with an eye to safeguarding myself against "what
people would say".
When I remarked to Tyrrell that "people couldn't
say I did it so as to avoid going back to France if I had
been given a job in England", he pulled me up short.
"What people say doesn't matter. Your own belief
in what you are doing is the only thing that counts."
Knowing that he was right, I felt abashed; but I
couldn't help regretting*that my second decoration
had failed to materialize. It did not occur to me that
a Bar to one's Military Cross was a somewhat inade-
quate accretion to one's qualifications for affirming
that the War was being deliberately prolonged by
those who had the power to end it. Except for a
bullet-hole in my second best tunic, all that I'd got for
my little adventure in April consisted of a gilt-edged
card on which the Divisional General had inscribed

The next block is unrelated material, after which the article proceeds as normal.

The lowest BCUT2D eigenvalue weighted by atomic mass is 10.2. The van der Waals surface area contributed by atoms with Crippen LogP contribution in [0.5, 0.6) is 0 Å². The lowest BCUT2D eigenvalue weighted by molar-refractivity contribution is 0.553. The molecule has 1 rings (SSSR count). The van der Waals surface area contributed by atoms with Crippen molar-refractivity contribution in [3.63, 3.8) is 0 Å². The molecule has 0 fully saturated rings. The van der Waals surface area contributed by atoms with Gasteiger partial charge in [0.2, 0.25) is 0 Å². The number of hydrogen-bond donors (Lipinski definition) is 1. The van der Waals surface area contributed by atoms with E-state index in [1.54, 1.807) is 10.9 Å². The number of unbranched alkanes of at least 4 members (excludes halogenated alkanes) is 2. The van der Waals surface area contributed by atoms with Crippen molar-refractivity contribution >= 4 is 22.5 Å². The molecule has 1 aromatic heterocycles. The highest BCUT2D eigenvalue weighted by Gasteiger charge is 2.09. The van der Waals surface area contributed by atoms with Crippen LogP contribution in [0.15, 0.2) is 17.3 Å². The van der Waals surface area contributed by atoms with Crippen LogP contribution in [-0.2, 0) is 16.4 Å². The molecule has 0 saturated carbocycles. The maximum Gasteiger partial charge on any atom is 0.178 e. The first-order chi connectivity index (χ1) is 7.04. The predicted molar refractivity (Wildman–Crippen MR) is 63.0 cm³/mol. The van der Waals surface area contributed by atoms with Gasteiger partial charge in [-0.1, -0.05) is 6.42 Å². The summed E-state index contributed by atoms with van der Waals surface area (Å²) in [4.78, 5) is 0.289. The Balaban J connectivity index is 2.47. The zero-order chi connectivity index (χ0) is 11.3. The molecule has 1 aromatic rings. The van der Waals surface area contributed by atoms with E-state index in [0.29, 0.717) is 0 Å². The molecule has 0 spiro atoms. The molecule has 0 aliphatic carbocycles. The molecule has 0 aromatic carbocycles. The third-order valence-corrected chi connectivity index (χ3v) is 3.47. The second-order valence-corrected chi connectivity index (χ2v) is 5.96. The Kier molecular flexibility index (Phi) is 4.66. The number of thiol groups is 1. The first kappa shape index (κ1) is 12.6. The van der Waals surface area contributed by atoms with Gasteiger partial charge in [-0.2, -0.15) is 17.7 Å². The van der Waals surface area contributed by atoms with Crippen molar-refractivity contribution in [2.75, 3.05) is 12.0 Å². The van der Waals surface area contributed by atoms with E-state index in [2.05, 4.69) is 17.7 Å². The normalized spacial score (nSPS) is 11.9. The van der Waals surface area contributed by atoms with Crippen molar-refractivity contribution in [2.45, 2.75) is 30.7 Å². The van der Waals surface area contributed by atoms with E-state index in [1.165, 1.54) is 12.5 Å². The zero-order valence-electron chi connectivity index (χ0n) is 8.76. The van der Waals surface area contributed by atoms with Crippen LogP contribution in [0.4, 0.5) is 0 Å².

his congratulations and thanks. This document was
locally referred to as "one of the Whincop's Bread
Cards", and since it couldn't be sewn on to my tunic
I did my best to feel that it was better than nothing.
Anyhow, on a glaring hot morning I started to
catch a train to Cambridge. I was intending to stay
a night there, for it would be nice to have a quiet look
round and perhaps go up to Grantchester in a canoe.
Admittedly, next month was bound to be ghastly;
but it was no good worrying about that. . . . Had I
enough money on me? Probably not; so I decided to
stop and change a cheque at my bank in Old Broad
Street. Changing a cheque was always a comforting
performance. "Queer thing, having private means,"
I thought. "They just hand you out the money as if
it was a present from the Bank Manager.3' It was
funny, too, to think that I was still drawing my Army
pay. But it was the WQng moment for such humdrum